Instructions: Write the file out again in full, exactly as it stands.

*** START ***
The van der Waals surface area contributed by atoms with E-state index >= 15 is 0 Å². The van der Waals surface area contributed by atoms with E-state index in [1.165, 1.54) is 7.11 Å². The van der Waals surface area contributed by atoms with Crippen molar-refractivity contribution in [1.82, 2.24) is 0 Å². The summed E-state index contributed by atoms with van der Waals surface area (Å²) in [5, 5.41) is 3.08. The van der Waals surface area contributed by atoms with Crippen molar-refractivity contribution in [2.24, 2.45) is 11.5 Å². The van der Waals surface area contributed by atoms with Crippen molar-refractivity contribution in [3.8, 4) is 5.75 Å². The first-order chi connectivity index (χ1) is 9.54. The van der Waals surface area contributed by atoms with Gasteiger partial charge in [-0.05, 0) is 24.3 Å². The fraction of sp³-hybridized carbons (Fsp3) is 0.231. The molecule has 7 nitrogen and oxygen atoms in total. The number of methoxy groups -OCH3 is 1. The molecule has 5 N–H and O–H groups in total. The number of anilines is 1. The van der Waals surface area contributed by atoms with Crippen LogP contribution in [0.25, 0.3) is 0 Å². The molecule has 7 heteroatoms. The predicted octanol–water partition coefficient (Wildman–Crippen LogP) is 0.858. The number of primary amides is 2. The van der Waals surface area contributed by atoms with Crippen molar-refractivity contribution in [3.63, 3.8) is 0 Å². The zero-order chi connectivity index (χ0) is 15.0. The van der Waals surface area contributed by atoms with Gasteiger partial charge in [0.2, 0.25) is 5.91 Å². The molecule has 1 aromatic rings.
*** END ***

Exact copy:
The van der Waals surface area contributed by atoms with E-state index >= 15 is 0 Å². The van der Waals surface area contributed by atoms with E-state index in [1.165, 1.54) is 7.11 Å². The van der Waals surface area contributed by atoms with Crippen molar-refractivity contribution in [1.82, 2.24) is 0 Å². The summed E-state index contributed by atoms with van der Waals surface area (Å²) in [5, 5.41) is 3.08. The van der Waals surface area contributed by atoms with Crippen molar-refractivity contribution in [2.24, 2.45) is 11.5 Å². The van der Waals surface area contributed by atoms with Crippen molar-refractivity contribution in [3.8, 4) is 5.75 Å². The first-order chi connectivity index (χ1) is 9.54. The van der Waals surface area contributed by atoms with Gasteiger partial charge in [-0.05, 0) is 24.3 Å². The fraction of sp³-hybridized carbons (Fsp3) is 0.231. The molecule has 7 nitrogen and oxygen atoms in total. The number of methoxy groups -OCH3 is 1. The molecule has 5 N–H and O–H groups in total. The number of anilines is 1. The van der Waals surface area contributed by atoms with Crippen LogP contribution in [0.25, 0.3) is 0 Å². The molecule has 7 heteroatoms. The predicted octanol–water partition coefficient (Wildman–Crippen LogP) is 0.858. The number of primary amides is 2. The van der Waals surface area contributed by atoms with Crippen molar-refractivity contribution in [3.63, 3.8) is 0 Å². The zero-order chi connectivity index (χ0) is 15.0. The van der Waals surface area contributed by atoms with Gasteiger partial charge in [0.2, 0.25) is 5.91 Å². The molecule has 1 aromatic rings.